The statue of Daniel Webster that stands next to the Embassy of the Philippines on Massachusetts Avenue is largely ordinary. It’s a 12-foot bronze in the classical revival style, a stern and somber great man with his cape over his shoulder. The Gaetano Trentanove bronze was presented to the United States by Mr. Stilson Hutchins, then founding publisher of the Washington Post. The Congress in 1898 would approve a $4,000 expense for the creation of a pedestal for the statue, and that’s what I found most interesting about the Webster Memorial.
Two bas-relief dioramas (okay, how many of you just flashed on the shoebox dioramas you made as kids? All of you? Rock on!) mark the east and west sides of the pedestal and are exquisite bronze representations of two seminal events in the career of Daniel Webster. Who’s Daniel Webster, you ask? It’s okay, I didn’t remember him either. He was Secretary of State for Presidents Harrison, Tyler and Fillmore, serving two separate stints at the head of Foggy Bottom, from 1841-1843 and again from 1850-1852. He was also a Senator from Massachusetts on two occasions, and a member of the House of Representatives from New Hampshire. He was a member of the Whig Party for much of his career, having followed Henry Clay and others in its creation in opposition to President Andrew Jackson and the Democrats.
Chiefly an oppositional force with several internal factions, the Whigs were something of a dysfunctional party, and their own squabbles would cost Webster his first stint as Secretary of State, when all the Whigs would resign from President Tyler’s cabinet in 1843. While serving in the Senate, Webster would play an important part of the Compromise of 1850, adding a vote to the total that would pass the Fugitive Slave Law of 1850 that kept the union together in the face of Southern secession for at least a decade longer. That vote, though, would cost him his seat in the Senate, and he was forced to resign by his peers shortly thereafter. He would resume his post as Secretary of State at that time. The speech that he made that cost him his seat has been called either the “greatest acts of courageous principle” (John Kennedy) or “he erred deeply in policy and statesmanship.” (Henry Cabot Lodge)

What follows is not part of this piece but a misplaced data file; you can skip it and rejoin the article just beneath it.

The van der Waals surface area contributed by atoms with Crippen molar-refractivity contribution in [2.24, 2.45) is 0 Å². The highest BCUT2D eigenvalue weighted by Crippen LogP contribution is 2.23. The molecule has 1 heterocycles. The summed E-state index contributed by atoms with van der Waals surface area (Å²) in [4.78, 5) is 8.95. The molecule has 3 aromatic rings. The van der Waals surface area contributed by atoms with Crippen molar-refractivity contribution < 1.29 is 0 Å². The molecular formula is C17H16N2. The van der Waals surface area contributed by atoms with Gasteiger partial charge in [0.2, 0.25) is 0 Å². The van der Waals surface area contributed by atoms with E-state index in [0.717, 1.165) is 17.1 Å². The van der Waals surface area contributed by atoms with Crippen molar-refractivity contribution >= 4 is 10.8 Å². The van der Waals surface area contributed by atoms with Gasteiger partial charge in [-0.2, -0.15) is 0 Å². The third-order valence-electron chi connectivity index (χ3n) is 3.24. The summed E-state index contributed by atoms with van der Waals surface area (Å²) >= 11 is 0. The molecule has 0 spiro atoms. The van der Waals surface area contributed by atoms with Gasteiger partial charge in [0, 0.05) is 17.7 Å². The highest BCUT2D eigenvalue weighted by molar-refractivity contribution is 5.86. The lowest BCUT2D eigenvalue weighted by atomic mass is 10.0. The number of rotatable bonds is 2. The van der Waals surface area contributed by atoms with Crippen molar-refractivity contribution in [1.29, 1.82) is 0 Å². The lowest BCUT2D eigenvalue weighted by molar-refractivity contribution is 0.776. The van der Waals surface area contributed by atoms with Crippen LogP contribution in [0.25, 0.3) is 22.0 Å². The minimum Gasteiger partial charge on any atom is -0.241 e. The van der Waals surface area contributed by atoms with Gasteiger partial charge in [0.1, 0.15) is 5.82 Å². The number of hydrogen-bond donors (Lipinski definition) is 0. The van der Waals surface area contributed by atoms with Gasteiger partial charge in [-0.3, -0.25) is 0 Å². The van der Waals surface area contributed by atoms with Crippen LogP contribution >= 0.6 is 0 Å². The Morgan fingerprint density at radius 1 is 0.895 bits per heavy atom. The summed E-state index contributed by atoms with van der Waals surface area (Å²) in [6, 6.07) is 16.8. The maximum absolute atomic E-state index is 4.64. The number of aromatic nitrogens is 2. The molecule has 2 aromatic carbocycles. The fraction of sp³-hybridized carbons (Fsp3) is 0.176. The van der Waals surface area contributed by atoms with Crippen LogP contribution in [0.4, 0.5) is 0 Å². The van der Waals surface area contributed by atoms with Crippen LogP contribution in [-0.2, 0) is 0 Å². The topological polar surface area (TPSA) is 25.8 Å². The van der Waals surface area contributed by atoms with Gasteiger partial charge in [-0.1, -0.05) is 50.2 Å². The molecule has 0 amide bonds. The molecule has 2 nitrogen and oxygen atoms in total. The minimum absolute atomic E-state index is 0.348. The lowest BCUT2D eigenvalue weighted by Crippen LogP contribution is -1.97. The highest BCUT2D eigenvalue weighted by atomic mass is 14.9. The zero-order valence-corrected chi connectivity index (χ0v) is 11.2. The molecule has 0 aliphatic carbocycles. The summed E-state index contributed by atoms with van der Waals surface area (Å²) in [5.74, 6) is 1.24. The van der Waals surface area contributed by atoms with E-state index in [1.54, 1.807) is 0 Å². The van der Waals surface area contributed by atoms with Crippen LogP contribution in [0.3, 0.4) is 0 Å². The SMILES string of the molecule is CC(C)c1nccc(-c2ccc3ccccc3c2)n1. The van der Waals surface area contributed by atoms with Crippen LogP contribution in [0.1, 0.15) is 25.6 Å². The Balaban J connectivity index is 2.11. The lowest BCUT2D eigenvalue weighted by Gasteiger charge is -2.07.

Regardless, Webster is an important figure in the history of the country, and you can see him either as Devil who preserved Slavery, or as Hero who fought to preserve the Unity of the Country. Both are valid viewpoints, and I think it’s more probable that he has both sides of the argument.
Daniel Webster Memorial
Scott Circle NW
Washington DC 20003